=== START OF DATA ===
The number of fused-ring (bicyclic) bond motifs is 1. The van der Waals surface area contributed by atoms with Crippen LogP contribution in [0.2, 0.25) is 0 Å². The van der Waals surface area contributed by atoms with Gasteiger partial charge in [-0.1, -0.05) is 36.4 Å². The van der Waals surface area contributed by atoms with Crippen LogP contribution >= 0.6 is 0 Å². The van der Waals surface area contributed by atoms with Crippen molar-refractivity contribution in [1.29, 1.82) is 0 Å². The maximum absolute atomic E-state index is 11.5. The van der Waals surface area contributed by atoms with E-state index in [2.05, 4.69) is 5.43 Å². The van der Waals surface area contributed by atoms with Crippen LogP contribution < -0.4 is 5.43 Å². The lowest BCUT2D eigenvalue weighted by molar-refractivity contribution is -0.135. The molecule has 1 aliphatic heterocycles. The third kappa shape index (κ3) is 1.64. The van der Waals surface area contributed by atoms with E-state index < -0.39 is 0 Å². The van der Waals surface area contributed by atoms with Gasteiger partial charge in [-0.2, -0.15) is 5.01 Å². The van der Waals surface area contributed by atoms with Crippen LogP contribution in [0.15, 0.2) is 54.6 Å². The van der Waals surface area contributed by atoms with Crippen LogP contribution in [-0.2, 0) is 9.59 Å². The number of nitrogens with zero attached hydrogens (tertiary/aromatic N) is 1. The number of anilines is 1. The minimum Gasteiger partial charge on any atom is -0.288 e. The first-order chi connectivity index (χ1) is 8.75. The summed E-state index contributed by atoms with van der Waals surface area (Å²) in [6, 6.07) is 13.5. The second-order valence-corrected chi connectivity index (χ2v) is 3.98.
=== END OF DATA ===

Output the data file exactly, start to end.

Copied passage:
The number of fused-ring (bicyclic) bond motifs is 1. The van der Waals surface area contributed by atoms with Crippen LogP contribution in [0.2, 0.25) is 0 Å². The van der Waals surface area contributed by atoms with Gasteiger partial charge in [-0.1, -0.05) is 36.4 Å². The van der Waals surface area contributed by atoms with Crippen LogP contribution >= 0.6 is 0 Å². The van der Waals surface area contributed by atoms with Crippen molar-refractivity contribution in [1.29, 1.82) is 0 Å². The maximum absolute atomic E-state index is 11.5. The van der Waals surface area contributed by atoms with E-state index in [2.05, 4.69) is 5.43 Å². The van der Waals surface area contributed by atoms with Crippen LogP contribution < -0.4 is 5.43 Å². The lowest BCUT2D eigenvalue weighted by molar-refractivity contribution is -0.135. The molecule has 1 aliphatic heterocycles. The third kappa shape index (κ3) is 1.64. The van der Waals surface area contributed by atoms with E-state index < -0.39 is 0 Å². The van der Waals surface area contributed by atoms with Gasteiger partial charge in [-0.2, -0.15) is 5.01 Å². The van der Waals surface area contributed by atoms with Crippen LogP contribution in [0.15, 0.2) is 54.6 Å². The van der Waals surface area contributed by atoms with Crippen LogP contribution in [-0.2, 0) is 9.59 Å². The number of nitrogens with zero attached hydrogens (tertiary/aromatic N) is 1. The number of anilines is 1. The minimum Gasteiger partial charge on any atom is -0.288 e. The first-order chi connectivity index (χ1) is 8.75. The summed E-state index contributed by atoms with van der Waals surface area (Å²) in [6, 6.07) is 13.5. The second-order valence-corrected chi connectivity index (χ2v) is 3.98.